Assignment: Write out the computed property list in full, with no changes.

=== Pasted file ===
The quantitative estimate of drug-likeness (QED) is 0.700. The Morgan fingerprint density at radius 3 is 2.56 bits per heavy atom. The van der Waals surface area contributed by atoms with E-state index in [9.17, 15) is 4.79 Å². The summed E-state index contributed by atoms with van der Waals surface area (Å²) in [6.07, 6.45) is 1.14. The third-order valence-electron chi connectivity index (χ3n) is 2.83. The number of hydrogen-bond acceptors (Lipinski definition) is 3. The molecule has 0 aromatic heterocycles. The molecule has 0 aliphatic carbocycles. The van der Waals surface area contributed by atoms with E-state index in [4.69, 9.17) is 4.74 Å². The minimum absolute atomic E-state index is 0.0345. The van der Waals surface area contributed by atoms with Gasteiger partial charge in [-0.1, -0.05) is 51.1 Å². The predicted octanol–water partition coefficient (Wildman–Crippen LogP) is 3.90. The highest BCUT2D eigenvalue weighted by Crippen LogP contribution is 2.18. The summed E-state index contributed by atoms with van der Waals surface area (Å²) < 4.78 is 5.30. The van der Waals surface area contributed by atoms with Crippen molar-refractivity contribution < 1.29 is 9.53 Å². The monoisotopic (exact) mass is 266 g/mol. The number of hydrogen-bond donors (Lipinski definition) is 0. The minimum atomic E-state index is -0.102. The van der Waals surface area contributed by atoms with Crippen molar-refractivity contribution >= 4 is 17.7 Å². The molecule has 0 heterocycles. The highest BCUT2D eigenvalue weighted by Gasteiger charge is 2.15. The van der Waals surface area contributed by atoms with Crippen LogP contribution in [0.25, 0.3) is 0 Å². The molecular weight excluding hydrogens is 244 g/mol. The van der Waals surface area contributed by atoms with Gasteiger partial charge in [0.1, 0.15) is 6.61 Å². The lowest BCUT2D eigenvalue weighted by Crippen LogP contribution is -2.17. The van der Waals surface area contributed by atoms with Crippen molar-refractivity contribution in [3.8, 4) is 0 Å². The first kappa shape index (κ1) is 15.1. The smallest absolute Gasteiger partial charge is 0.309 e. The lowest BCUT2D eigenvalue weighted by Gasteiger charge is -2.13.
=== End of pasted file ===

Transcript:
The quantitative estimate of drug-likeness (QED) is 0.700. The Morgan fingerprint density at radius 3 is 2.56 bits per heavy atom. The van der Waals surface area contributed by atoms with E-state index in [9.17, 15) is 4.79 Å². The summed E-state index contributed by atoms with van der Waals surface area (Å²) in [6.07, 6.45) is 1.14. The third-order valence-electron chi connectivity index (χ3n) is 2.83. The number of hydrogen-bond acceptors (Lipinski definition) is 3. The molecule has 0 aromatic heterocycles. The molecule has 0 aliphatic carbocycles. The van der Waals surface area contributed by atoms with E-state index in [4.69, 9.17) is 4.74 Å². The minimum absolute atomic E-state index is 0.0345. The van der Waals surface area contributed by atoms with Gasteiger partial charge in [-0.1, -0.05) is 51.1 Å². The predicted octanol–water partition coefficient (Wildman–Crippen LogP) is 3.90. The highest BCUT2D eigenvalue weighted by Crippen LogP contribution is 2.18. The summed E-state index contributed by atoms with van der Waals surface area (Å²) < 4.78 is 5.30. The van der Waals surface area contributed by atoms with Crippen molar-refractivity contribution < 1.29 is 9.53 Å². The monoisotopic (exact) mass is 266 g/mol. The number of hydrogen-bond donors (Lipinski definition) is 0. The minimum atomic E-state index is -0.102. The van der Waals surface area contributed by atoms with Crippen molar-refractivity contribution >= 4 is 17.7 Å². The molecule has 0 heterocycles. The highest BCUT2D eigenvalue weighted by Gasteiger charge is 2.15. The van der Waals surface area contributed by atoms with Crippen LogP contribution in [0.25, 0.3) is 0 Å². The molecular weight excluding hydrogens is 244 g/mol. The van der Waals surface area contributed by atoms with Gasteiger partial charge in [0.1, 0.15) is 6.61 Å². The lowest BCUT2D eigenvalue weighted by Crippen LogP contribution is -2.17. The van der Waals surface area contributed by atoms with Crippen molar-refractivity contribution in [3.8, 4) is 0 Å². The first kappa shape index (κ1) is 15.1. The smallest absolute Gasteiger partial charge is 0.309 e. The lowest BCUT2D eigenvalue weighted by Gasteiger charge is -2.13.